Prices for entry-level 750ml wines can be surprisingly affordable, such as Monsieur Ducourt’s White at $ 12 a bottle and Château de Birot ‘Blanc de Birot’ for $ 16. Although premium wines can run up to $ 80 per 350ml bottle, like the Secret of Biac from the Château de Biac. Wines are relatively easy to find in Europe in grocery stores and wine merchants, but can currently only be found in a few US states and online. The region’s exports have been hampered in the past by U.S. tariffs and inconsistent marketing efforts, but are now preparing to expand to other states.

Pairing sweet white Bordeaux wines with the kitchen

Another surprising aspect of Bordeaux sweet white wines is that foodies and chefs alike are increasingly associating them with innovative cuisine choices – going beyond classic blue cheese and foie gras.

“We have developed many recipes to accompany the sweet white wines of our region,” Asseily specifies. “Some of my favorites are Lebanese sea bass Tageen with tahini and Seville orange sauce, braised Gammon with autumn fruits and Grand Marnier marinade, fennel pie, carrot and coconut milk soup, green shrimp curry and cream. burnt with clementine. “

Indeed, wines go particularly well with spicy dishes, such as Asian, Thai, Lebanese, Mexican, Indian and Chinese cuisine. Sushi is a particularly popular pairing. Many recipes to combine sweet wines with cooking are offered by SweetBordeaux.com. Asseily, a talented chef herself, describes how to prepare chicken with candied lemons to accompany one of her sweet wines:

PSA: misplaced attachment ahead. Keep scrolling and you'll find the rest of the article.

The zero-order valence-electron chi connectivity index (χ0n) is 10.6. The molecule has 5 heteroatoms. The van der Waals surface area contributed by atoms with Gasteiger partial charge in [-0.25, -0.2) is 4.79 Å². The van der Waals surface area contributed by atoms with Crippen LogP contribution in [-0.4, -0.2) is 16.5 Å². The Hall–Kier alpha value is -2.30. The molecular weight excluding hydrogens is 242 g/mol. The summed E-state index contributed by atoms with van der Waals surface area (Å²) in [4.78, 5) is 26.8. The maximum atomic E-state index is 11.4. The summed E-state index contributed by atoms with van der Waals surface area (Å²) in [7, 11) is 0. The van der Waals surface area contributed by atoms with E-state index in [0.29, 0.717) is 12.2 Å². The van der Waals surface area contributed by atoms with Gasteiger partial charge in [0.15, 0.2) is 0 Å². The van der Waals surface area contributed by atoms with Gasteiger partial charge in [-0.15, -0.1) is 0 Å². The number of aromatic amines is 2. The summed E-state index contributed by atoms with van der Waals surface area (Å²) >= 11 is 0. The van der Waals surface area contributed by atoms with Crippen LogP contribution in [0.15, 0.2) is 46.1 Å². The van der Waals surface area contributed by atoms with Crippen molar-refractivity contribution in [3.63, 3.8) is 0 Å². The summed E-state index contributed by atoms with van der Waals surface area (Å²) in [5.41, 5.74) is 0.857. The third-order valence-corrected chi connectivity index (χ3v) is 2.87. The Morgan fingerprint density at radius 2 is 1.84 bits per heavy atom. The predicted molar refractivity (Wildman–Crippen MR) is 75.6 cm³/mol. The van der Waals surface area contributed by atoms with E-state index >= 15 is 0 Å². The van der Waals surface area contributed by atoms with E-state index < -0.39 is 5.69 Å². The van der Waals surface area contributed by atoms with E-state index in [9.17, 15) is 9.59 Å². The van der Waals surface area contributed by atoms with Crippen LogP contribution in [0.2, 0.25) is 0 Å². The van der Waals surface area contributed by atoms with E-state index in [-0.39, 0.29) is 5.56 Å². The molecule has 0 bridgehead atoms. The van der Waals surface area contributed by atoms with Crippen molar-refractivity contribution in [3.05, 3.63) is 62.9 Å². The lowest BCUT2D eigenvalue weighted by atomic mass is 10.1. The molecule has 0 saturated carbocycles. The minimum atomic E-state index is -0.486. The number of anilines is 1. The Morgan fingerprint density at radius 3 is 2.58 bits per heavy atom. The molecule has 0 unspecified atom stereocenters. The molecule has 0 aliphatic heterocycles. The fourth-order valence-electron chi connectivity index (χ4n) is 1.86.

“For this recipe, I’m sort of throwing things away,” she says. “So get some good quality chicken pieces, rub them with ‘five spices’ and put them in a baking dish. If you have any white wine left, pour a generous spoonful over the chicken; then add a few unpeeled garlic cloves, pitted black olives, green “Basque” olives, a few shallots, salt and pepper and, finally, put the candied lemons in slices. Bake at low temperature. Serve with baked potatoes cut into squares sprinkled with fresh thyme… and, of course, a mellow white Bordeaux wine.

Solutions Needed for Sugar Level Labels on Bordeaux White Wines

One problem that plagues sweet white Bordeaux wine is the lack of a system to indicate the sugar level of wines on the label. It is not always clear to consumers that the wine is really sweet. Since there are many dry white Bordeaux wines from appellations such as Graves, this is of great concern. Additionally, sugar levels can range from 25 grams per liter (lpg) for semi-sweet wines in a 750ml bottle, up to 99 gpl of sugar in a 350ml bottle for sweeter and opulent styles. . The front and / or back labels often do not mention that the wine is sweet.

In order to be fully transparent for consumers, the region needs to develop a system similar to that of the International Riesling Foundation. They have developed a chart that is used on the back of wine labels to show consumers where the wine stands in terms of sweetness. The scale starts dry then changes to semi-dry, semi-soft then to fully soft. Despite this drawback, the wines of these eight appellations have a great deal of historical and taste appeal. They can also serve as an additional ramp for new wine drinkers and an intriguing challenge for foodies and chefs.

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Linda Jennings